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Is it just me, or is there a weird thing in American storytelling where outrageously sexual and violent conduct is depicted as being “traditional” for some outsider culture?

I’ve mentioned the movie Aquaman, where two different women are subject to forced marriages, while the leading man is compelled to fight a death duel. A similar ritual of combat is a central theme in Black Panther. In both movies, we are told that this behavior is a sacred tradition, that to refuse would be a huge dishonor.

The underlying impression I get is that the modern screenwriters are setting themselves up (and by extension, the Americans in the audience) as superior to the cultures in the movie. “Look at those barbarians, how they need the American hero to civilize them.”

This really struck me in Black Panther, where all the natives are black. It isn’t quite so glaring in Aquaman, where most of the Atlanteans appear to be white people. (Except for the ones who look like mutated sea creatures, of course.) I had the impression that the creative team on Black Panther were all or mostly black themselves. This led me to wonder why they couldn’t come up with a more interesting “tradition” than hand-to-hand combat. Like, I don’t know, maybe something that actually is traditional in one or more African cultures?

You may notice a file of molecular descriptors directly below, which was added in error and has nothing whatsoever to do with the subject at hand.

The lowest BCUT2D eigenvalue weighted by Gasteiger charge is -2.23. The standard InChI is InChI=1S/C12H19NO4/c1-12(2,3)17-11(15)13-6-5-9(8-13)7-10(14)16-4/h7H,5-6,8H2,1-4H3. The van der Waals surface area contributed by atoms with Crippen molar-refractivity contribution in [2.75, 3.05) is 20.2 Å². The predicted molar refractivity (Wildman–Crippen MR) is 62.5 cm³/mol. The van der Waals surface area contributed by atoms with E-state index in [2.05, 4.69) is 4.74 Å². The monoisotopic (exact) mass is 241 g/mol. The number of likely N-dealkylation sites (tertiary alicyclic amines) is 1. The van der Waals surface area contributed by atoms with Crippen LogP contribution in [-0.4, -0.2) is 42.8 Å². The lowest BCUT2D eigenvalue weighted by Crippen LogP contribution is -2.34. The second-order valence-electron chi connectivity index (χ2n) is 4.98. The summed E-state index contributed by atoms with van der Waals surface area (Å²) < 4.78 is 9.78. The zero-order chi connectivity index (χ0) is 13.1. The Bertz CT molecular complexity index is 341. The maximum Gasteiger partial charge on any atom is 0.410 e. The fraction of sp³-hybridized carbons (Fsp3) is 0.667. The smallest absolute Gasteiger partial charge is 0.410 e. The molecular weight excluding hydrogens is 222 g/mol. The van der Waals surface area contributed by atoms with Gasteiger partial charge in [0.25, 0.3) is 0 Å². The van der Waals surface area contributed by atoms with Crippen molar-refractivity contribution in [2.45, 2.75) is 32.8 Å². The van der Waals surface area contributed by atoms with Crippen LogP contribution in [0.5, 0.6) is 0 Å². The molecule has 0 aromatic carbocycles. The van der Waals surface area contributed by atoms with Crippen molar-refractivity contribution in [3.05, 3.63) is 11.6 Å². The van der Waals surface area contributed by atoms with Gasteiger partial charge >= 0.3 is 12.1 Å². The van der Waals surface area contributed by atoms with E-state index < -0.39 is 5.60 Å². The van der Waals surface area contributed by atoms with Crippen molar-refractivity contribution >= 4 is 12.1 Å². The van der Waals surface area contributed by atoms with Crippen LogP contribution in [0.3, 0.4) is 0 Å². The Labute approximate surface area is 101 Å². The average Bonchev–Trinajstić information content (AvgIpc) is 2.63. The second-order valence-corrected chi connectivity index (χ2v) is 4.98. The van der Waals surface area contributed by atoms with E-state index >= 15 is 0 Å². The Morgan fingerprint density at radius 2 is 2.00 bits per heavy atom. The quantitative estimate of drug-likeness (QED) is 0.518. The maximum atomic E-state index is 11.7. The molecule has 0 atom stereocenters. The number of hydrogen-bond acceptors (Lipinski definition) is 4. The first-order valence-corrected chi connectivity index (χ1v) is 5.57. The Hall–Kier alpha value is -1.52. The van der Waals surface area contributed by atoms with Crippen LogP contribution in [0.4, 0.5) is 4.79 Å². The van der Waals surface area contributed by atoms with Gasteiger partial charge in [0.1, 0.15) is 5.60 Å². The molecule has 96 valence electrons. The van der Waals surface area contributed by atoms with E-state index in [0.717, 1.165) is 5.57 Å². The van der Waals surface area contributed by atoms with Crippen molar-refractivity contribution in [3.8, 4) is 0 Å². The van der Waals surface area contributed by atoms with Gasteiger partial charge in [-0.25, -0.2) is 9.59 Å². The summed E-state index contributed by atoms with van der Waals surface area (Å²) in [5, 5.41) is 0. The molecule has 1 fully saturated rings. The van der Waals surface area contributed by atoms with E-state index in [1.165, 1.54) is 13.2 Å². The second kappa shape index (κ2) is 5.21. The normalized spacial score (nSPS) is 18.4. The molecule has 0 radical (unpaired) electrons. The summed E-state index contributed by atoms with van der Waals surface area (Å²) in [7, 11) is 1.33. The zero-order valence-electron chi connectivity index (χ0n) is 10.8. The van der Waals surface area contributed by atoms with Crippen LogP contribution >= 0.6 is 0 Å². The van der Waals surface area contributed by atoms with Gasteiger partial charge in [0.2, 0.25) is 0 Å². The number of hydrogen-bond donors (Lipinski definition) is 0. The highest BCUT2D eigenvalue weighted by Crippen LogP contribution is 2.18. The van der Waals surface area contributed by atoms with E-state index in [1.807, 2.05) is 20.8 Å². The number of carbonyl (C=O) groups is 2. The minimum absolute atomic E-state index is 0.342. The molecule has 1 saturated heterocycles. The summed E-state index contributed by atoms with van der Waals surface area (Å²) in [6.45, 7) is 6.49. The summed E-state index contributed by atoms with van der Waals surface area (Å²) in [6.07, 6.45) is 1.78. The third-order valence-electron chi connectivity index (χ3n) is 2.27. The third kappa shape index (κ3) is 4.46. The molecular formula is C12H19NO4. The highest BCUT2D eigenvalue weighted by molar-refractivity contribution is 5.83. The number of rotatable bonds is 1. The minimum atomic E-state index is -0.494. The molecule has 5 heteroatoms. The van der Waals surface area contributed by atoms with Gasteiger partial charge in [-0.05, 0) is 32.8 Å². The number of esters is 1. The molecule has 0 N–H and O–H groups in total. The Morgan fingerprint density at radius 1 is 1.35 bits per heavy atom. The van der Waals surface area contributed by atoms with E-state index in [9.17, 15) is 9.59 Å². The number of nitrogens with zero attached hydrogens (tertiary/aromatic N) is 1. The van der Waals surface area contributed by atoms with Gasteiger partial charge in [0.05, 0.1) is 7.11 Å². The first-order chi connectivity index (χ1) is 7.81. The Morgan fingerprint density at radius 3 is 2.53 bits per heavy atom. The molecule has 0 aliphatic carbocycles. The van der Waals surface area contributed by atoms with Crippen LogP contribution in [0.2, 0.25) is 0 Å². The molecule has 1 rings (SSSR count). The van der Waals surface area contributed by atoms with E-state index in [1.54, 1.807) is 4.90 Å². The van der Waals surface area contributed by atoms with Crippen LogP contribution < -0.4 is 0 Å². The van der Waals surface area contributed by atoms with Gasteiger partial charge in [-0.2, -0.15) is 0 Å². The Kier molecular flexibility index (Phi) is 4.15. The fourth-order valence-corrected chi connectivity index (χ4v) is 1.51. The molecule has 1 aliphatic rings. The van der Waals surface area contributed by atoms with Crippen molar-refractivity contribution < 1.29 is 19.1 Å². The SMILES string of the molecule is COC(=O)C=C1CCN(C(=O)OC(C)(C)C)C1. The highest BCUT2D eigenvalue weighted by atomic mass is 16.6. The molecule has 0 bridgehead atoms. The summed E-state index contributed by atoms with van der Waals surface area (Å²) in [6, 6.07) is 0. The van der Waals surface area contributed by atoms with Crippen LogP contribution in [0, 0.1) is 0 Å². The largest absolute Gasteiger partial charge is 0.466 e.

Maybe it’s just me seeing this in the work. But I don’t think so.


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I mentioned how movies and literature often show it as supposedly an honored tradition to force male characters into ritual combat for political reasons. The flip side of that is when female characters’ families force them into marriage under a similar rationale.

In watching Aquaman, I noticed that the main character’s Atlantean mother had been fleeing an arranged marriage when she met his father, a surface man. But then assassins showed up and she left her surface family to go marry the guy who sent assassins after her. Wha..?

Later in the same movie, Arthur meets Mera, another Atlantean princess and freedom fighter. But just as they get close, guess what? She’s been promised in marriage to his brother, Orm! (Yes, the same guy he later has the death-duel with.)

Ugh! Enough with the forced marriages. We see these so often used as a threat against women. There’s usually a rationale that, on some level, the men who are forced into ritual combat want to fight and show their manliness. But with women characters, this is always sex-as-threat. Marriage is a way to control them, take away their freedom — and allow some man to creepily gloat over them. “I know you don’t like me, but once we’re married, you’ll be forced to sleep with me!” *Insert lurid chuckle.*

Arthur and Mera have been an established couple in DC’s main continuity for a long time, although I don’t know whether the original Aquaman stories had Mera being promised to Orm first. That could have been something the screenwriters threw in to make it “spicy.”

I know it can be hard for fans to let go of a familiar story, but Aquaman’s origin was written decades ago. 21st century screenwriters are in a position to add and subtract material that suits our times. I wish that they had done so, instead of presenting yet another odious, sexually threatening “forced marriage.”


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